Odoo is a powerful business application framework with a complete suite of enterprise business applications. When you first install Odoo, the only functionality you will have is a limited messaging options between users. From there, Odoo allows you to install the applications you need, as you need them. This flexibility makes Odoo much more accessible than many business software solutions.
The release of Odoo 12 has introduced quite a number of impressive new features and enhancements. Among them are improved layout for mobile devices, a Documents app (a full-featured document management system), keyboard navigation and shortcuts, mass actions, Optical Character Recognition (OCR) to import bills emailed from vendors, a new report designer (Odoo Studio), data enrichment that auto-completes company information, Customer Relationship Management (CRM) email templates, automated lead generation with user-defined rules, enhanced bank synchronization, additional payment acquirers, a pop-up chatbox, dashboards that more closely resemble the familiar Google Analytics, and vastly improved overall system speed.
In this chapter, we will get started on working with Odoo by covering the installation and the basics of setting up an Odoo database.
The topics we will cover include the following:
- A comparison of Community and Enterprise Editions
- Setting up a trial company on Odoo Online
- Installing Odoo on Windows and Ubuntu
- Troubleshooting and configuring your installation
Beginning with Odoo 9, Odoo SA started releasing two versions of Odoo—a Community Edition and an Enterprise Edition. The Community Edition is free, open source, and primarily supported by the Odoo community. Odoo Enterprise, while also open source, requires a license based on the number of users. More recently, Odoo pricing for the Enterprise version has been varied depending on region.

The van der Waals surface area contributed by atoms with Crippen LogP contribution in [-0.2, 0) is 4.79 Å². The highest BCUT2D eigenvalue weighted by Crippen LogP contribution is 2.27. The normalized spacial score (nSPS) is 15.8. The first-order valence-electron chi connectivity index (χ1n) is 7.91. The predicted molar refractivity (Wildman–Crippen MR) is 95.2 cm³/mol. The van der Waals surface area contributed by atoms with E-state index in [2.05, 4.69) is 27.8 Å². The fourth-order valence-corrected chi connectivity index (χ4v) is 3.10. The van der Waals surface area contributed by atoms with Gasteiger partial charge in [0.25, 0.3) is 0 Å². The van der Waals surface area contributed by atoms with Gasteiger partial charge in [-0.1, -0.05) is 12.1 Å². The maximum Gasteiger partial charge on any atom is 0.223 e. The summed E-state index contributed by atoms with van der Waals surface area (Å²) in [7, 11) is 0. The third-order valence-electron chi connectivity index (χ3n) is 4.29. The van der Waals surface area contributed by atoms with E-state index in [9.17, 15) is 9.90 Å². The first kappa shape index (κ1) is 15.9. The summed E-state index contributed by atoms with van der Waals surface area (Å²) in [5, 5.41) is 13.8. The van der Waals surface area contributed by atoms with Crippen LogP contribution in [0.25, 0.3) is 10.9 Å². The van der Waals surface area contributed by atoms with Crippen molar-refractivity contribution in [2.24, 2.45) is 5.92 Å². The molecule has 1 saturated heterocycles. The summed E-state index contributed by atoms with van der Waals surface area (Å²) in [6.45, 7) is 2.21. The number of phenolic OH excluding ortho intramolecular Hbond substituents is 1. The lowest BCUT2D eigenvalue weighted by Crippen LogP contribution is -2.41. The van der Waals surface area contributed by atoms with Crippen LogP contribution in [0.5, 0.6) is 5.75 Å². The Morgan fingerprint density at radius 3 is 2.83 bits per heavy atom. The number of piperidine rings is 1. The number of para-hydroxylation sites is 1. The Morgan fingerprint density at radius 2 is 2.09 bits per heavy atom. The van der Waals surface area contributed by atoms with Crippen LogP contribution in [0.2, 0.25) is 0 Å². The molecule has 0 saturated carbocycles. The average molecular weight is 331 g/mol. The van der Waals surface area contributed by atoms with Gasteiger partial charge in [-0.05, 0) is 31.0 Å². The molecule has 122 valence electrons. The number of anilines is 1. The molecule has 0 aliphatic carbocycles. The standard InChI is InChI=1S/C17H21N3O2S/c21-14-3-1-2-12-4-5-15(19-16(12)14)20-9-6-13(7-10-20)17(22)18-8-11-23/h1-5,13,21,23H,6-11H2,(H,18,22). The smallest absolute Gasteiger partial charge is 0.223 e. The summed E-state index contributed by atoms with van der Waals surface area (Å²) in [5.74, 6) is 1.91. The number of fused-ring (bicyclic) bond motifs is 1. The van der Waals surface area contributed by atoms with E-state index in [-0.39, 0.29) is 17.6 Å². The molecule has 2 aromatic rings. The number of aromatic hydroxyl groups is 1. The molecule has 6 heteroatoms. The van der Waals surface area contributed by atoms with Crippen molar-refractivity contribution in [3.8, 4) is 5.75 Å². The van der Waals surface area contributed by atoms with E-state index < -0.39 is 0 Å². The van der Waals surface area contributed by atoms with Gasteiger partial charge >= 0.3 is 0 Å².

Odoo Enterprise offers an alternative (and arguably better) user interface. Additionally, there is better functionality in some applications, as well as support by SA and, perhaps most critical of all, migration to the new releases of Odoo. More information on the differences between Odoo Community and Odoo Enterprise Editions is available in Chapter 16, Comparative Analysis of Community versus Enterprise Editions.
This book primarily targets the Community Edition of Odoo.
Not long ago, nearly all companies kept their primary information systems in-house. This approach not only requires a lot of capital expense in purchasing servers and software licenses, but also creates a lot of responsibilities and risks in backing up data and ensuring business continuity. Today, more and more companies are choosing to host their business applications in online networks commonly called the cloud. Odoo allows you the flexibility of both options—either hosting on your own hardware, or utilizing Odoo's online software services.
Odoo also offers developers access to Odoo.sh, a cloud-based, GitHub-enabled staging server for beta-testing customized apps and deploying them to a managed production server. This service is available to those who have a license for the Odoo Enterprise Edition and would like to have it hosted like Odoo Online but require customized features. For further information about this Odoo.sh, visit https://www.odoo.sh/features.
The best thing about accessing Odoo Online is that you can jump in and start using the software right away. You don't have to decide what operating system (OS) to use, and you don't have to install any software at all. Just enter the URL into your web browser and you are ready to get started.